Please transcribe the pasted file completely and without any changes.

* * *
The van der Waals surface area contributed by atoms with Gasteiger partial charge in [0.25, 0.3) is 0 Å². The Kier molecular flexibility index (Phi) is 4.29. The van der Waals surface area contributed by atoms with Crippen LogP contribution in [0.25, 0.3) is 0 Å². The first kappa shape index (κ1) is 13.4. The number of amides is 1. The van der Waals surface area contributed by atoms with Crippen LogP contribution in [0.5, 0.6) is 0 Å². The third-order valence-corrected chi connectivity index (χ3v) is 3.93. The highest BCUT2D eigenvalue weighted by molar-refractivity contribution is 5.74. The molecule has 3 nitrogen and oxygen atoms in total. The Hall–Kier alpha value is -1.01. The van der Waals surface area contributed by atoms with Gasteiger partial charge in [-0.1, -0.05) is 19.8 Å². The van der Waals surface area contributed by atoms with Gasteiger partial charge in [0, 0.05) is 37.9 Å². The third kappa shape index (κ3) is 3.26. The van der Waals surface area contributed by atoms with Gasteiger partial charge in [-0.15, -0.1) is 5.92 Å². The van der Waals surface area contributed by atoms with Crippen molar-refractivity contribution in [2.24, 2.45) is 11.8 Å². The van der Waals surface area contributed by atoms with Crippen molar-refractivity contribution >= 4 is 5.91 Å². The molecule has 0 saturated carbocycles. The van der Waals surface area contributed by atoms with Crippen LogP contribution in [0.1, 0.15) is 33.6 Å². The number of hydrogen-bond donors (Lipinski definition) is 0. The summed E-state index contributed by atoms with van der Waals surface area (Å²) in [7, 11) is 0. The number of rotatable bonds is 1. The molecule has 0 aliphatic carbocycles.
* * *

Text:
The van der Waals surface area contributed by atoms with Gasteiger partial charge in [0.25, 0.3) is 0 Å². The Kier molecular flexibility index (Phi) is 4.29. The van der Waals surface area contributed by atoms with Crippen LogP contribution in [0.25, 0.3) is 0 Å². The first kappa shape index (κ1) is 13.4. The number of amides is 1. The van der Waals surface area contributed by atoms with Crippen LogP contribution in [0.5, 0.6) is 0 Å². The third-order valence-corrected chi connectivity index (χ3v) is 3.93. The highest BCUT2D eigenvalue weighted by molar-refractivity contribution is 5.74. The molecule has 3 nitrogen and oxygen atoms in total. The Hall–Kier alpha value is -1.01. The van der Waals surface area contributed by atoms with Gasteiger partial charge in [-0.1, -0.05) is 19.8 Å². The van der Waals surface area contributed by atoms with Gasteiger partial charge in [0, 0.05) is 37.9 Å². The third kappa shape index (κ3) is 3.26. The van der Waals surface area contributed by atoms with Gasteiger partial charge in [-0.15, -0.1) is 5.92 Å². The van der Waals surface area contributed by atoms with Crippen molar-refractivity contribution in [2.24, 2.45) is 11.8 Å². The van der Waals surface area contributed by atoms with Crippen molar-refractivity contribution >= 4 is 5.91 Å². The molecule has 0 saturated carbocycles. The van der Waals surface area contributed by atoms with Crippen LogP contribution in [0.1, 0.15) is 33.6 Å². The number of hydrogen-bond donors (Lipinski definition) is 0. The summed E-state index contributed by atoms with van der Waals surface area (Å²) in [7, 11) is 0. The number of rotatable bonds is 1. The molecule has 0 aliphatic carbocycles.